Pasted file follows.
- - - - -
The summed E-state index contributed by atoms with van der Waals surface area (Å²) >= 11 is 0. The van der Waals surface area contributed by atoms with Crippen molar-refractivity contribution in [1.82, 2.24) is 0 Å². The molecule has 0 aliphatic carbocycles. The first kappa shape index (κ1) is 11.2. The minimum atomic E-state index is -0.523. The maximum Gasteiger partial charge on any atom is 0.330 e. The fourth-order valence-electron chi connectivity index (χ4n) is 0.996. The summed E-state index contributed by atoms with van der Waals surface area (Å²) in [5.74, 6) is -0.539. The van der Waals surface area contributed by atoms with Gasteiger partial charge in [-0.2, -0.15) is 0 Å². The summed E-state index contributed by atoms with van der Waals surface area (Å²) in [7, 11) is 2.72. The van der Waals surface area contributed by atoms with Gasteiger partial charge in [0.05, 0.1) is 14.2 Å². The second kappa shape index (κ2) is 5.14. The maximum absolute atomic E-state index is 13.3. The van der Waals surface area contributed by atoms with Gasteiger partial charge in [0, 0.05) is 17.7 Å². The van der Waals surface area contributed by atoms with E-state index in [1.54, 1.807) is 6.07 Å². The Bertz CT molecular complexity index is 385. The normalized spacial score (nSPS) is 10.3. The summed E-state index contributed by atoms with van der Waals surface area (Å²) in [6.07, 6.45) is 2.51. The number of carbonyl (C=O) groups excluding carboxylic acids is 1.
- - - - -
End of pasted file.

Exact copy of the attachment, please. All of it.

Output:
The summed E-state index contributed by atoms with van der Waals surface area (Å²) >= 11 is 0. The van der Waals surface area contributed by atoms with Crippen molar-refractivity contribution in [1.82, 2.24) is 0 Å². The molecule has 0 aliphatic carbocycles. The first kappa shape index (κ1) is 11.2. The minimum atomic E-state index is -0.523. The maximum Gasteiger partial charge on any atom is 0.330 e. The fourth-order valence-electron chi connectivity index (χ4n) is 0.996. The summed E-state index contributed by atoms with van der Waals surface area (Å²) in [5.74, 6) is -0.539. The van der Waals surface area contributed by atoms with Gasteiger partial charge in [-0.2, -0.15) is 0 Å². The summed E-state index contributed by atoms with van der Waals surface area (Å²) in [7, 11) is 2.72. The van der Waals surface area contributed by atoms with Gasteiger partial charge in [0.05, 0.1) is 14.2 Å². The second kappa shape index (κ2) is 5.14. The maximum absolute atomic E-state index is 13.3. The van der Waals surface area contributed by atoms with Gasteiger partial charge in [0, 0.05) is 17.7 Å². The van der Waals surface area contributed by atoms with E-state index in [1.54, 1.807) is 6.07 Å². The Bertz CT molecular complexity index is 385. The normalized spacial score (nSPS) is 10.3. The summed E-state index contributed by atoms with van der Waals surface area (Å²) in [6.07, 6.45) is 2.51. The number of carbonyl (C=O) groups excluding carboxylic acids is 1.